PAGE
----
If you’re part of the 45% of the world’s population who is on social media, you were most likely frustrated yesterday.
Facebook and Instagram were down for a few hours. This caused digital rage from the world’s netizens. For some, it was also a temporary glimpse of the world before the onslaught of these two platforms.
Recently, memes about ‘living in the 90s’ and ‘going back to the 90s’ kept going around the world wide web. Then came the rebuttals and realizations. Some commented that if we were in the 90s, social media influencers wouldn’t have jobs. They wouldn’t be living the way they do now. Digital marketers realized that their jobs didn’t exist back in the 90s.
With Facebook and Instagram down, it was an outage. It was an online riot. Users flocked to Twitter to rant. Social media marketers could not check the status of their ads and campaigns. Businesses stopped operating.
What happened to your business during #FacebookDown?
The day might have started off as another day for you.
You are part of the digital marketing team of a well-known eCommerce brand. You’ve spent the last couple of weeks preparing for the launch of a Facebook campaign.
You’re set to release the first of a video series that you’re sure will go viral. Let’s say there’s even a planned Facebook Live of an event with your influencers!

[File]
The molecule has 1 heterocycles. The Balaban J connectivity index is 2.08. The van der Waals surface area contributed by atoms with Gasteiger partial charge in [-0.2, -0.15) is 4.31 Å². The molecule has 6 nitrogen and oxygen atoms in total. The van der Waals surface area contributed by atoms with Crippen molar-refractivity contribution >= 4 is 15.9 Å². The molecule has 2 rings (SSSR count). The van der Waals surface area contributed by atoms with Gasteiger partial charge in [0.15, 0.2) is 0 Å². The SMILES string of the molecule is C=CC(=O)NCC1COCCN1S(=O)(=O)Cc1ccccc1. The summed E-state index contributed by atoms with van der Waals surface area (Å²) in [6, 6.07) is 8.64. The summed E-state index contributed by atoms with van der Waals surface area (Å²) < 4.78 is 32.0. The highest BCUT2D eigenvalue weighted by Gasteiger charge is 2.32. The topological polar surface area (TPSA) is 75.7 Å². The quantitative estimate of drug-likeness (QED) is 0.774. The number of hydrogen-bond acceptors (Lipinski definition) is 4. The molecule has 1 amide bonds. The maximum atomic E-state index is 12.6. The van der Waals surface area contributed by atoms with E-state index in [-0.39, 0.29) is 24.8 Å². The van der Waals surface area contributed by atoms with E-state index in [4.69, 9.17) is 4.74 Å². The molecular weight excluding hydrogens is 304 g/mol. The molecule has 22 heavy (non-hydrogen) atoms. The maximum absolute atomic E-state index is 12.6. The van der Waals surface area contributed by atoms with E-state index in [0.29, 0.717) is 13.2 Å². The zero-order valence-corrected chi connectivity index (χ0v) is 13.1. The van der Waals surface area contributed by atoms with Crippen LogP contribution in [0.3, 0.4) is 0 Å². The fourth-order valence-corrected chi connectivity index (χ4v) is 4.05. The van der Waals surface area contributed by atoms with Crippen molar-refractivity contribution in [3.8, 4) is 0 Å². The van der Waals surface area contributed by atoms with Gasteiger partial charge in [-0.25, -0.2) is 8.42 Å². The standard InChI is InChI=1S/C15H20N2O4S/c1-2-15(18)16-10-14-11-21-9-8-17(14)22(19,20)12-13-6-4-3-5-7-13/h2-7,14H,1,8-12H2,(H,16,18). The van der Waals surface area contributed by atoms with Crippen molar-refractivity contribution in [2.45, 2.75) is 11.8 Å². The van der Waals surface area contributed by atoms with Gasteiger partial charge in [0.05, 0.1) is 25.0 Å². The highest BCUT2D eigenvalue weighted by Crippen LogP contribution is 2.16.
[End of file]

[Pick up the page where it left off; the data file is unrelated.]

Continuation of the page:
You’re hyped and excited, counting down the minutes.
Then the outage happens.
You feel helpless.
You’re at a loss for ideas.
In your mind, you’re saying goodbye to all the budget spent on the ads. The event won’t even make it on Facebook Live. Goodbye impressions and views.
This exact scenario may not have happened. Yet, the outage affected a lot of businesses. There were people planning to do Facebook Live videos who weren’t able to do so. Ecommerce businesses on Facebook and Instagram could not communicate with their customers. Messages kept failing and pages were not loading. Both buyers and sellers alike were drowning in anxiety.
Thankfully, after a few hours, both platforms were up again and the world was back to normal. Influencers started posting OOTDs and food flat lays once again. Online shops continued sharing reviews from their customers again. Brands posted new product photos and videos.
But in everyone’s mind was this question: what would have happened if FB and IG never got fixed?
Will eCommerce businesses cease to exist when FB and IG disappear? It’s not inevitable. Look at Myspace, Friendster, and Multiply. These were once social media superpowers, now buried under technology. The truth is, we never know when Facebook or Instagram will stop being relevant.
The incident actually showed how eCommerce marketing can succeed beyond social media. The truth is this: if you depend on social media alone, you will be helpless when problems like the outage occur again. Your potential leads and customers will all disappear.
How can eCommerce businesses continue operating without social media?
The answer might surprise you because it’s nothing new. In fact, it has existed since the 1970s. It has still proven its worth as the most effective digital marketing tool. This was even after we took it for granted.